Today in the Atomic Labs we’ll be going through the installation of an atmospheric blow-off valve (BOV). So what, exactly, is this valve thingy and what does it do?
On a turbocharged engine, when the turbo spools up it pressurises the intake system – from the compressor, past the throttle body and through the inlet manifold, forcing more air into the combustion chambers. This is how a turbo produces more power, but I’ll go into the specifics in a later article.
When you take your foot off the accelerator pedal, the throttle body closes – the stream of pressurised air created by the turbocharger is now cut off from the inlet manifold. The only way it can escape is back up the intake stream, surging into the turbo compressor. This reversal of intake charge pulse can put additional strain on the turbo components, as well as reducing the compressor wheel’s rotational velocity. This means that the turbo will take longer to spool up when the throttle is opened again.
A valve placed before the throttle body cures this problem by allowing the pressurised charge to escape the intake system, keeping the compressor spinning and reducing turbo lag. I won’t go into the specific details of how the valve opens when needed, but if you want to know more then email me. Many turbocharged cars come with such a valve from the factory, but they are recirculator valves rather than BOVs – the compressed air that escapes is plumbed back into the intake before the turbo. BOVs vent this air to the atmosphere instead.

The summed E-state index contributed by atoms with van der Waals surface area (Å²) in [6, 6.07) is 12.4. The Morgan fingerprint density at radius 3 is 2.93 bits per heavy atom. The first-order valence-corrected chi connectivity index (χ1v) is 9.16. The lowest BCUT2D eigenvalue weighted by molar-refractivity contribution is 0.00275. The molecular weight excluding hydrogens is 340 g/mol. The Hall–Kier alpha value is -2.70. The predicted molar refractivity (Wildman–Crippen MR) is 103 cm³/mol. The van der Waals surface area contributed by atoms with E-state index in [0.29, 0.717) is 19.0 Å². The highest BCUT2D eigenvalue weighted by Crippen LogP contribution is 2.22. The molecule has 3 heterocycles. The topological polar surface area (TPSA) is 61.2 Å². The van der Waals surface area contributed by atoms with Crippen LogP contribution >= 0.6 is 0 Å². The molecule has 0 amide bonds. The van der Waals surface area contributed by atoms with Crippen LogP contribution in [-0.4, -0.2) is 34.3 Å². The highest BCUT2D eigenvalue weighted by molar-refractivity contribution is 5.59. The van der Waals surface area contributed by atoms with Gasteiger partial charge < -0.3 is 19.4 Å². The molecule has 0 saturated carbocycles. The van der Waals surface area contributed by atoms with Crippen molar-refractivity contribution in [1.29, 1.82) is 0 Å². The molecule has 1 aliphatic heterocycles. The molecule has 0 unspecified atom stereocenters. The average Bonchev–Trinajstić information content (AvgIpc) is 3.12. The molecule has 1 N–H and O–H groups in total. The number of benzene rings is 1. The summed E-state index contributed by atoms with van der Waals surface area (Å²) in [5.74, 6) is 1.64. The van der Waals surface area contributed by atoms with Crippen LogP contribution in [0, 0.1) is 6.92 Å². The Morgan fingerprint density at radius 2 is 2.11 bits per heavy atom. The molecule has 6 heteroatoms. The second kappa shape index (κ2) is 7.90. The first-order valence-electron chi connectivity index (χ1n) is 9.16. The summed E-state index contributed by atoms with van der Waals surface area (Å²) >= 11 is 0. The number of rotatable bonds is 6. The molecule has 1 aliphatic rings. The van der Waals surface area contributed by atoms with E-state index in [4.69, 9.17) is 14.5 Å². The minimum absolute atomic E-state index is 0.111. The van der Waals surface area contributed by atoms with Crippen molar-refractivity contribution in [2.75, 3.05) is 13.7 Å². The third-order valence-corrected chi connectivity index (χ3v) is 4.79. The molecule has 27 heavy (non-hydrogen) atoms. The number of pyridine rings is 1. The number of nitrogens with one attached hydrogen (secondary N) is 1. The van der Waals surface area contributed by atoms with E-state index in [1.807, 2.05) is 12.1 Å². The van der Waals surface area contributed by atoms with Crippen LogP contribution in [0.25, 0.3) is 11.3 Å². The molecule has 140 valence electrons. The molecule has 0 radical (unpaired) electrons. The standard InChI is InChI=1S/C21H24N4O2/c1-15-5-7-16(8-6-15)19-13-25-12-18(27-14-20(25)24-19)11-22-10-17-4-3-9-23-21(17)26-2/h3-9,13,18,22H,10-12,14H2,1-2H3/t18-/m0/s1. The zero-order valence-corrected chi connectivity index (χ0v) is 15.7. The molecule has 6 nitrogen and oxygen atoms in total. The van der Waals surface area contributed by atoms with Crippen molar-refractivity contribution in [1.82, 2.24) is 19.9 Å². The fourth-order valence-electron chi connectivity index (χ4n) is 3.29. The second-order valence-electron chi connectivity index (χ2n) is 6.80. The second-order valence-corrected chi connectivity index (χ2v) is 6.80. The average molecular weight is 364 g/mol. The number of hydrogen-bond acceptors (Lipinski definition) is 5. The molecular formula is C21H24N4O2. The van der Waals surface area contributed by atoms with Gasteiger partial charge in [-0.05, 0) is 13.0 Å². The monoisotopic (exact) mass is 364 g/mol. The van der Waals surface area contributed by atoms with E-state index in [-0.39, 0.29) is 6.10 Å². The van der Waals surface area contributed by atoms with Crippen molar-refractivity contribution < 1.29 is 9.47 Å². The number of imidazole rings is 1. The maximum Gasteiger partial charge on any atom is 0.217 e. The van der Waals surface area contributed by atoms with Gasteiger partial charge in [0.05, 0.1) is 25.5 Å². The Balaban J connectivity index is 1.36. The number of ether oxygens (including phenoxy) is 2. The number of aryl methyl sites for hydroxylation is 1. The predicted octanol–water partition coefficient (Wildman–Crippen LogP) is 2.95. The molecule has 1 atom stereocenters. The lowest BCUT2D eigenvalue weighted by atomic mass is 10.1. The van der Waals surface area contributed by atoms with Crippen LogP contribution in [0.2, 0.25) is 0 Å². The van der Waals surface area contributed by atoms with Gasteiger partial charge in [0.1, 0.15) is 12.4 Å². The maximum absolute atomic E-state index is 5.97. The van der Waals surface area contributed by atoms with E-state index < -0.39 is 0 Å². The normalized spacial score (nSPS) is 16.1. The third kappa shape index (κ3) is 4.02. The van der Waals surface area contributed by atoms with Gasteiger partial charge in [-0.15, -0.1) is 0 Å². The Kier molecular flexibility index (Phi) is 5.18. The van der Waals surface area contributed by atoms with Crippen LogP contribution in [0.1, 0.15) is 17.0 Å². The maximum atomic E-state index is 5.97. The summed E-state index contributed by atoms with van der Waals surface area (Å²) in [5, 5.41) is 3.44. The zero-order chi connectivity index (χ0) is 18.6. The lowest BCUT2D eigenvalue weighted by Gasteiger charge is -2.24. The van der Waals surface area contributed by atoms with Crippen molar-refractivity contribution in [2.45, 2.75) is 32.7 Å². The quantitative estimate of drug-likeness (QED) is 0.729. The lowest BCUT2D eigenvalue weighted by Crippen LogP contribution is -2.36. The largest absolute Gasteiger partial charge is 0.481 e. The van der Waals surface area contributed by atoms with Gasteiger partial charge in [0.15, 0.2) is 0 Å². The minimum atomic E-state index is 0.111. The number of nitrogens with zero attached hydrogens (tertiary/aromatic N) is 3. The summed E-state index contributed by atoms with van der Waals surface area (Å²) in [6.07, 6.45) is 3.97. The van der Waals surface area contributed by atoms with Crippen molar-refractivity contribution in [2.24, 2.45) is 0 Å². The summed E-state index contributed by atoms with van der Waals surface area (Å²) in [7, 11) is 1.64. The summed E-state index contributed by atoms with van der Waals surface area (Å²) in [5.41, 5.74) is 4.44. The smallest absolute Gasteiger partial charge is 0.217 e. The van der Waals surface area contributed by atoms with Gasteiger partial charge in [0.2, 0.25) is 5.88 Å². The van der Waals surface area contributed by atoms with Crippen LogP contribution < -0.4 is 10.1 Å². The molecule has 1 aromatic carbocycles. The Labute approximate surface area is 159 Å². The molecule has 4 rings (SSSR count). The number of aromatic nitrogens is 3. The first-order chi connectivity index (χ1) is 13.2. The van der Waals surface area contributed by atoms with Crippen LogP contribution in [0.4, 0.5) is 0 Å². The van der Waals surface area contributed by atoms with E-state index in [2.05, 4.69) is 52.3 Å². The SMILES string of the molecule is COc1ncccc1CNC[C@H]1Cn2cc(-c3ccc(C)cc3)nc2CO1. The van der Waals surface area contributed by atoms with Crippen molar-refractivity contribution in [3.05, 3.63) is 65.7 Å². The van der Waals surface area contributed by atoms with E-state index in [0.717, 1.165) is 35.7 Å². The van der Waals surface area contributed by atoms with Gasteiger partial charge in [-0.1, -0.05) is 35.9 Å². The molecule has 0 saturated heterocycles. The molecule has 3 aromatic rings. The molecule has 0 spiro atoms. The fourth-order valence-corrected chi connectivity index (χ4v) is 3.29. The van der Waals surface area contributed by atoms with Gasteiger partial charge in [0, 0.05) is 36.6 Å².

So why install an aftermarket BOV? They provide improved throttle response and can hold much higher boost levels compared to the factory-fitted version, and as a bonus because they vent to the atmosphere they provide that sought-after “psssht” sound when shifting gear or free-revving. Plus they look damn cool, if that’s your thing.
The only drawback to this type of valve occurs on cars with air flow meters. Because the engine is venting air that has already been measured by the MAF, the car’s computer adds a little too much fuel for the air that is left, resulting in a rich mixture for a short period of time. This can sometimes result in backfiring, but results vary from one car to the next. This can usually be addressed by proper tuning. Again, I won’t go into details, cos it’s not necessary at this point.
In most cases, a BOV is fitted to the car’s factory boost hoses, or is attached to a weld-on adaptor plate for upgraded intercooler systems. The choice depends on your car’s level of tune, and what your needs are.
Okay, onto the installation. The BOV in question is a Stealth FX, made by Go Fast Bits in Australia. This is a top of the line model, made from billet aluminium, and is built like a tank. I chose one with a mounting flange specifically for the Nissan S14 200SX, eliminating the need to adapt anything for fitment. While this can save a bit of hassle, a generic-fit BOV is nonetheless fairly easy to install.
[Disclaimer: we accept no responsibility for you breaking your BOV, your car, or yourself, scaring your cat, spilling your beer, or any damage incurred by following this procedure. If you are in any doubt whatsoever, please have your installation carried out by a professional.]